Archive for October, 2009

15-Year-Old Beaten and Gang Raped for 2 Hours After Homecoming Dance

October 27, 2009

I just heard about a story out of Richmond, CA that really made my blood boil. On Saturday, a 15-year-old girl was beaten and gang raped for 2 hours after she left her school’s homecoming dance. After leaving the Richmond High School homecoming dance around 9:30 P.M. to get a ride home with her father, the girl ended up meeting up with some kids on the school campus who were drinking.

Richomnd Police Lieutenant Mark Gagan told reporters, “The series of events that occurred over the next two and a half hours got more severe and more vicious to where she was ultimately gang raped, beaten and her injuries were so severe that she had to be sent to the hospital in a helicopter.”  The victim is still in the hospital, currently in stable condition.

There’s been some controversy over whether or not the school is safe.  After being asked by reporters if he thought the school was safe, one male student said, “No it’s not. Not at night time.”  Charles Ramsey, a Richmond school board member disagreed, saying, “It is a safe school, 95 percent of the students here perform well, do what they’re expected to do, but do we have a part of the campus element here that is out of control?  Yes.  We do understand and are not putting our head in the sand around the fact that Richmond has a lot of issues and problems in terms of safety.”

The school district spokesman, Marin Trujillo said, “There’s just so much control that one can do after that, once they leave the sidewalk we can’t follow them home,” regarding the safety of the homecoming dance.

Since the attack, 2 arrests have been made: a 15-year-old student, as well as a 19-year-old former student, Manuel Ortega, who was caught as he tried to flee the scene of the crime.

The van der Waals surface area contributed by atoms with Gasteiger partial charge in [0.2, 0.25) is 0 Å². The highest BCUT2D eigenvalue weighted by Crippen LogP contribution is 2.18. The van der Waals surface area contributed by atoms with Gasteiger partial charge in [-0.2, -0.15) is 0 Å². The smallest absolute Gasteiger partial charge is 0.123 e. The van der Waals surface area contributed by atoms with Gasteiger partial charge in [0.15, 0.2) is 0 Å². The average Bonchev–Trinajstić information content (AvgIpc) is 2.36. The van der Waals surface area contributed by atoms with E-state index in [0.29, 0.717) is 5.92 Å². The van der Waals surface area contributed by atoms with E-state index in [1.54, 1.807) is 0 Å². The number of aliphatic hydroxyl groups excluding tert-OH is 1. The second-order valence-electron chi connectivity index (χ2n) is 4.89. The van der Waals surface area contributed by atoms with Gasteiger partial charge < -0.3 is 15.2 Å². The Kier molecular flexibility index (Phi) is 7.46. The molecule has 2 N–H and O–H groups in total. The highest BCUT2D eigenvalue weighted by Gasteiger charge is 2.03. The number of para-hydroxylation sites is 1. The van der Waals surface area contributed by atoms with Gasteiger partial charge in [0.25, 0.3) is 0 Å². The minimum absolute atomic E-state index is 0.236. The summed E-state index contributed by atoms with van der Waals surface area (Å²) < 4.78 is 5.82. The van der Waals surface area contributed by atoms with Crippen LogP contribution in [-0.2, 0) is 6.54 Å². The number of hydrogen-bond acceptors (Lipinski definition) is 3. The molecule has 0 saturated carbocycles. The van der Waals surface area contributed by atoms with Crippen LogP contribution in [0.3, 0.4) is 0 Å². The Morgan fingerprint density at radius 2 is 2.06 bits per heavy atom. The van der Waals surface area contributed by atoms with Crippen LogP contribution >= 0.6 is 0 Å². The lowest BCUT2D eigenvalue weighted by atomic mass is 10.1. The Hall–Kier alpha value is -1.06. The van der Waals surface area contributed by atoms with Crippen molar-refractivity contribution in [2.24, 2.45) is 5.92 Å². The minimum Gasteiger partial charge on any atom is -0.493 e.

Gagan said that police arrived as the 2+ hour-long rape was still taking place, and that “we’re looking at four to seven active participants of sexual assault and extremely violent felonies.  We’re also suspecting there were up to a dozen people who witnessed what had happened and their involvement is unknown.”

The 15-year-old male was arrested after being pulled from class for questioning.  Another student was pulled out of class for questioning, but was released.

What I’d like to know is how the heck could 12 people stand by and watch this happen?  What kind of sick twisted person wouldn’t call the police!  The people who joined in and raped and attacked this girl need to be arrested and locked up for the rest of their lives.  I would argue that they should probably be given the death penalty, considering how heinous of a crime this was, but the death penalty isn’t an option in rape cases any more.  But they should certainly be locked up for the rest of their lives.  A crime this heinous and disgusting deserves a harsh punishment.

And while those who watched may not be charged with any crime (depending on whether or not they cheered it on, they could possibly be charged as conspirators or accomplices in the crime), they need to take a look at themselves and ask, “What the heck is wrong with me?”  How could you sit by and let something like this happen to a 15-year-old girl!  What’s wrong with you!

It’s stories like these that make me begin to lose hope in humanity. When 4-7 people gang rape a girl, and 12 people sit around and watch, there’s something wrong with what’s going through our children’s heads.  I don’t know what, but something needs to be done.  Sitting by and watching something like this is unacceptable, and the people who watched this rape are should have to live with a whole lot of guilt for the rest of their lives.  I hope they realize how despicable it was for them to just sit by and watch.

And I hope the other attackers are caught and arrested.  My thoughts and prayers are with the victim of this attack – hopefully she recovers soon, but I have no doubt that she will be mentally scarred for years to come.

UPDATE: Somebody from Newsy, a video news website asked me to embed their story covering the gang rape:

more about “Newsy | Girl Gang Raped While Others …“, posted with vodpod 

Done Ranting,

Ranting Republican

Barack Obama Wins Nobel Peace Prize; But Was It Too Soon?

October 9, 2009